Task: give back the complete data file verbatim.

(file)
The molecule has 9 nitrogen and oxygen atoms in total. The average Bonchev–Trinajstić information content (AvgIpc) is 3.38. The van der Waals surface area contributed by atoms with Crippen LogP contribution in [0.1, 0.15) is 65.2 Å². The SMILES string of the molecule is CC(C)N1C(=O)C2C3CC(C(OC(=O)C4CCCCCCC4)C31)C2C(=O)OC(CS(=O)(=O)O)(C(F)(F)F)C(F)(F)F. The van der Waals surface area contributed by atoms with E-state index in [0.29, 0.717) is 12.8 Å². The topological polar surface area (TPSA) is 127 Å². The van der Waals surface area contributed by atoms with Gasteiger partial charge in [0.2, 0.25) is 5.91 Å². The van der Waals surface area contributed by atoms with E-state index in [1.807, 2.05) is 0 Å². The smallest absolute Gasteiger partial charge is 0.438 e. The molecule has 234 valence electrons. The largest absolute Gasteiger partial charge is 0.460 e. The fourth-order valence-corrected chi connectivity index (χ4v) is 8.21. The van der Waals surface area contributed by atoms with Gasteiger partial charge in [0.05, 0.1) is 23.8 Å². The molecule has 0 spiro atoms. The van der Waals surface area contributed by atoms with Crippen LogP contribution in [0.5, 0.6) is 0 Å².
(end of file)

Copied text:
The molecule has 9 nitrogen and oxygen atoms in total. The average Bonchev–Trinajstić information content (AvgIpc) is 3.38. The van der Waals surface area contributed by atoms with Crippen LogP contribution in [0.1, 0.15) is 65.2 Å². The SMILES string of the molecule is CC(C)N1C(=O)C2C3CC(C(OC(=O)C4CCCCCCC4)C31)C2C(=O)OC(CS(=O)(=O)O)(C(F)(F)F)C(F)(F)F. The van der Waals surface area contributed by atoms with E-state index in [0.29, 0.717) is 12.8 Å². The topological polar surface area (TPSA) is 127 Å². The van der Waals surface area contributed by atoms with Gasteiger partial charge in [0.2, 0.25) is 5.91 Å². The van der Waals surface area contributed by atoms with E-state index in [1.807, 2.05) is 0 Å². The smallest absolute Gasteiger partial charge is 0.438 e. The molecule has 234 valence electrons. The largest absolute Gasteiger partial charge is 0.460 e. The fourth-order valence-corrected chi connectivity index (χ4v) is 8.21. The van der Waals surface area contributed by atoms with Gasteiger partial charge in [0.05, 0.1) is 23.8 Å². The molecule has 0 spiro atoms. The van der Waals surface area contributed by atoms with Crippen LogP contribution in [0.5, 0.6) is 0 Å².